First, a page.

Monday 27 May 2019

Judith Kerr Obituary by Janie Hampton

photo: Rex Shutterstock
Judith Kerr, esteemed writer and illustrator of children’s and young adult books, died last week aged 95. I had two memorable phone conversations with Judith. The first was when I was researching my book on Girl Guides and the Second World War, which included Jewish Girl Guides coming from Nazi-occupied Europe to Britain. Judith told me about her arrival from Germany in London, aged 13 in 1936. She was born in Berlin, where her father was a well-known German-Jewish journalist who openly criticized the Nazis. In 1933 he was warned that his passport might be confiscated, and he fled Germany, just a day before he would have been arrested. Shortly afterwards his wife, Judith, and her brother followed. The family travelled via Switzerland and Paris and settled in London.
Judith had left school when the Second World War began. By now speaking perfect English, she worked first as a secretary and then volunteered for the Red Cross, before being awarded a scholarship at the Central School of Arts in London. Later, she described an air- raid in London as vividly as a picture: ‘The sky was red, reflecting the fires on the ground, and in it hung clusters of orange flares which lit up everything for miles around. They looked like gigantic Christmas decorations floating slowly, slowly down through the night air. In the distance, yellow flashes like lightning were followed by muffled bangs – the anti-aircraft guns in Hyde Park. Suddenly a searchlight swept across the sky. It was joined by another and another, crossing and re-crossing each other, and then a great orange flash blotted out everything else.’ Judith met her future husband, television scriptwriter Nigel Kneale, in the school canteen where she was teaching, and he suggested she join the BBC as a scriptwriter.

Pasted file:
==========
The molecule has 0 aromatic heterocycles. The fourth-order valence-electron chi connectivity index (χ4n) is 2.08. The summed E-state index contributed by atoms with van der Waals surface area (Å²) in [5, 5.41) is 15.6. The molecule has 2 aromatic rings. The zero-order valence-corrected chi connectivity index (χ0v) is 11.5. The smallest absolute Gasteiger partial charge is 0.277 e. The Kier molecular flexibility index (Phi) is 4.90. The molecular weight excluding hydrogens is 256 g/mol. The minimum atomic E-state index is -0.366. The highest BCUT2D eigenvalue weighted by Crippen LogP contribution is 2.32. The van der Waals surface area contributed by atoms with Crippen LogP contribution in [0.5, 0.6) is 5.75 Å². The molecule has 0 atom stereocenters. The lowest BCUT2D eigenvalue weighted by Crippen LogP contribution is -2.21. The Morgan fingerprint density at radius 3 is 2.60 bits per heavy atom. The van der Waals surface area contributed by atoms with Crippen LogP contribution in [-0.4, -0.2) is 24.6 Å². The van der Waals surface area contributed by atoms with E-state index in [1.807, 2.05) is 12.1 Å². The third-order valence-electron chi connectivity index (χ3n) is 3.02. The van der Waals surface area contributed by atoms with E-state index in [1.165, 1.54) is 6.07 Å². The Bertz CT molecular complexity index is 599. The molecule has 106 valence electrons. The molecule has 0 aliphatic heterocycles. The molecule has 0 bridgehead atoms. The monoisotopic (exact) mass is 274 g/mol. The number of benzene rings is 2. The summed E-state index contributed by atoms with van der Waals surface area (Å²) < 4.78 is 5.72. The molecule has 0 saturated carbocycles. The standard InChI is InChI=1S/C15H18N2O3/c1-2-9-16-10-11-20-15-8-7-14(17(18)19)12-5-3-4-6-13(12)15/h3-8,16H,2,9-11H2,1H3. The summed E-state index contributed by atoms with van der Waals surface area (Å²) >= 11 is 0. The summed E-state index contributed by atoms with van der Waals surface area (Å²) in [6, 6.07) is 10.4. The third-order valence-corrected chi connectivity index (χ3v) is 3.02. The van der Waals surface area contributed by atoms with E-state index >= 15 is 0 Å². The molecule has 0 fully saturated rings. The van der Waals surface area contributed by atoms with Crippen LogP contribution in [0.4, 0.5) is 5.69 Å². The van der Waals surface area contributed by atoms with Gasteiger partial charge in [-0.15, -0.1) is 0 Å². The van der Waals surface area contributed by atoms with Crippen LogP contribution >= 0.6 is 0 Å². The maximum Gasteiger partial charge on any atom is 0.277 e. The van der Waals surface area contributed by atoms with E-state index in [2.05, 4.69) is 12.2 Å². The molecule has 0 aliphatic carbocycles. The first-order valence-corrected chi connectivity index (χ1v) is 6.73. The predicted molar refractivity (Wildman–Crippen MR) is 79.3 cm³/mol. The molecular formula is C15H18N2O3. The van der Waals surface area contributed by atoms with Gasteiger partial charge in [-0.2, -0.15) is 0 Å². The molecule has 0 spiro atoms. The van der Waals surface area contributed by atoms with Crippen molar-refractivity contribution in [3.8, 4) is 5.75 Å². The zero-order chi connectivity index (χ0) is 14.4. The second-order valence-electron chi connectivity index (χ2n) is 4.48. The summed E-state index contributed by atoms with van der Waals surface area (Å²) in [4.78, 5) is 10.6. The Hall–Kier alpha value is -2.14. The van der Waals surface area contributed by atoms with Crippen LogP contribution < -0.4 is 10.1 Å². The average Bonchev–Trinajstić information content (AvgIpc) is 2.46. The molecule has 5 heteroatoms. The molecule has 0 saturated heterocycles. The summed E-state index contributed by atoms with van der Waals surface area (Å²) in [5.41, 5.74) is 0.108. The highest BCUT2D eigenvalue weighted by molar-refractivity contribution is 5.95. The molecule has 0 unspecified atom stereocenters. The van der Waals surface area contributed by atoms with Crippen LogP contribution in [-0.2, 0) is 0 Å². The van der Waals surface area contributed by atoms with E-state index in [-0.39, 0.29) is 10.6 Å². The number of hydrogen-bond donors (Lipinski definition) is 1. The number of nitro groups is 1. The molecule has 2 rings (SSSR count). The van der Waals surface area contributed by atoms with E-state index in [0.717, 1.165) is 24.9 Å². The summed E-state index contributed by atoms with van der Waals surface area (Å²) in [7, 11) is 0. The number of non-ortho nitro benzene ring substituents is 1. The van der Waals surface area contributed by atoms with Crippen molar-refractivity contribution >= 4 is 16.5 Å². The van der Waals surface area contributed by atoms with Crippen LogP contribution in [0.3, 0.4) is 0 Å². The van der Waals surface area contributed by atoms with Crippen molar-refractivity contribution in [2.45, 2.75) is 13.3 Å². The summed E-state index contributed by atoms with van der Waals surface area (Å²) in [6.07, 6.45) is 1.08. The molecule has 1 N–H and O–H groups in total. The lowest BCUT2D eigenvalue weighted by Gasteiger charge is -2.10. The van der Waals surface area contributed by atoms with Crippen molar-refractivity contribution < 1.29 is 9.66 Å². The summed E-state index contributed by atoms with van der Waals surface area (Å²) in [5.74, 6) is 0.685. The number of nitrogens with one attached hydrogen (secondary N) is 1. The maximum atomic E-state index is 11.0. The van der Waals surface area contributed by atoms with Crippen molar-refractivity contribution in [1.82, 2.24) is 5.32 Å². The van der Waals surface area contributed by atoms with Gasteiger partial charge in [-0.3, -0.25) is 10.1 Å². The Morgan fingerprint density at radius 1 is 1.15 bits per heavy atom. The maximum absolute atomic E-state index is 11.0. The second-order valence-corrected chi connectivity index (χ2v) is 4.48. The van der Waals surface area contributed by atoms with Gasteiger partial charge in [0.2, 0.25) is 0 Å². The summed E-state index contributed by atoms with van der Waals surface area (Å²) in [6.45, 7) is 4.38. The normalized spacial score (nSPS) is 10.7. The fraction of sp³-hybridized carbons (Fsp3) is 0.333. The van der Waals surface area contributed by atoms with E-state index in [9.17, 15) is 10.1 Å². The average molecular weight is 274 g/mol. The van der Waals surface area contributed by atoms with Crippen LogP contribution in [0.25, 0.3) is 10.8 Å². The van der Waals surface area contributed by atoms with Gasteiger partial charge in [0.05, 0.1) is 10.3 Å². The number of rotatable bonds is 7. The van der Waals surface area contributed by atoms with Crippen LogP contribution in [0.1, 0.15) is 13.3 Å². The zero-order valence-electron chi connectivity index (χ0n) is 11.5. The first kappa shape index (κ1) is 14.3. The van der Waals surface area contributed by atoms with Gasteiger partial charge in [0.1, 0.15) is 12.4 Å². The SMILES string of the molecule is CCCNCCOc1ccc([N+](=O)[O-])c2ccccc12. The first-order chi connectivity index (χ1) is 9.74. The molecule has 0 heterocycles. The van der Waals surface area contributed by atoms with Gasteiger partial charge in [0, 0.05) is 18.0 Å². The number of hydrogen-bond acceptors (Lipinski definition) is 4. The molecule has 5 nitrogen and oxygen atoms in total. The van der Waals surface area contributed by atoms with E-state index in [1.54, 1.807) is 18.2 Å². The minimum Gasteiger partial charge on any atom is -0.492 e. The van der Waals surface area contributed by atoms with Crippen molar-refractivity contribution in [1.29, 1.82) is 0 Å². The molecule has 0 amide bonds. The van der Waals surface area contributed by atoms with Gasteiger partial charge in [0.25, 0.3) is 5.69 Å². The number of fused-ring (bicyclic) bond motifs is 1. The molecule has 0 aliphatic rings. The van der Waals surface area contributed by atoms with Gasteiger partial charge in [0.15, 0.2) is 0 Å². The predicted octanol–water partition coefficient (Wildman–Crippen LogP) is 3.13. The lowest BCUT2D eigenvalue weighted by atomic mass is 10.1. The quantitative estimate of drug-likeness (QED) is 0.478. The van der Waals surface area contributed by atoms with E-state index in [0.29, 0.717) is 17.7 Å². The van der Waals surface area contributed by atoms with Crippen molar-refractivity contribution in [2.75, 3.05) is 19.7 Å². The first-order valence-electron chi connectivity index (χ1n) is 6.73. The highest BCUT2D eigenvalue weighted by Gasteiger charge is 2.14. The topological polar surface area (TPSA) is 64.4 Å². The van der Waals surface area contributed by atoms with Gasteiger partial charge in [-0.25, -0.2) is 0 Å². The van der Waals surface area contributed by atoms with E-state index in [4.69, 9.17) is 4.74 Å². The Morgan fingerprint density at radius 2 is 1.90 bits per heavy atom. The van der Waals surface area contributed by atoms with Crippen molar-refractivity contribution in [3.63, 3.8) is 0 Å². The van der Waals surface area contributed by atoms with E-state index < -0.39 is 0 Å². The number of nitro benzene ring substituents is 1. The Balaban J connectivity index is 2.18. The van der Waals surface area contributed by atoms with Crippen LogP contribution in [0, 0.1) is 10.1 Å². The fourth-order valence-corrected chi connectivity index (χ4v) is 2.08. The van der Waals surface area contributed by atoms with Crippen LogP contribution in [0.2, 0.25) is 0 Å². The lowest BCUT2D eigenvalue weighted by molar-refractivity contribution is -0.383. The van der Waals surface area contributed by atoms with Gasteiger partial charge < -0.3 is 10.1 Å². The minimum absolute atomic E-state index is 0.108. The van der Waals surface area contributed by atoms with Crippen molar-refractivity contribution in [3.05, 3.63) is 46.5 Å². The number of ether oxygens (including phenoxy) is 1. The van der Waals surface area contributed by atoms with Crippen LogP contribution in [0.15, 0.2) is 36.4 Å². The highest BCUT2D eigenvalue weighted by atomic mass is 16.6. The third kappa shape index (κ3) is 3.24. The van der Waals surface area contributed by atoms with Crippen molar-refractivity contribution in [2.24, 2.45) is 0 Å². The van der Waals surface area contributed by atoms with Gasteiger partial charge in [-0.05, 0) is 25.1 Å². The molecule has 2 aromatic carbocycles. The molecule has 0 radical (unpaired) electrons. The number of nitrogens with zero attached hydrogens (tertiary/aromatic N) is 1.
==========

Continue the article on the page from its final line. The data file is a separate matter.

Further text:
The second lively conversation I had with Judith was when I was writing about the Coronation of Queen Elizabeth II in 1953. I was searching for other cultural events that year, and Judith told me about her work at the BBC television studios in Lime Grove. Nigel Kneale, known as Tom, was writing a science-fiction television serial when he, Judith and their colleagues watched the coronation on a black and white television. The Quatermass Experiment was to be about an alien arriving on Earth, but Kneale could not decide where the alien should land. As the coronation reached its climax, he realised that most television viewers had now seen inside Westminster Abbey: this would be the perfect place to first see the alien. ‘There was neither a budget nor the possibility of filming in the Abbey, so we bought a guide book, which included a photo of Poets’ Corner,’ Judith told me. Making television drama in 1953 required ingenuity and imagination. They photographed the guide book’s photo, blew it up and pasted it onto a canvas panel. ‘Then I put on a pair of wash-leather gloves, while Tom stuck bits of curled wire and twigs onto them. We cut a slit in the backdrop, and Tom put his hands through, wearing the gloves. He waggled his fingers very slowly. That was the scariest moment of the drama – when ‘the vegetable’ first appeared, this creep-crawly alien thing with tendrils which had absorbed the bodies and souls of two astronauts. The cameras could not move, and the cameraman saw everything upside down and back to front. It was all filmed live for the television, while another camera showed the actor in terror.’
Mog the Cat. copyright HarperCollins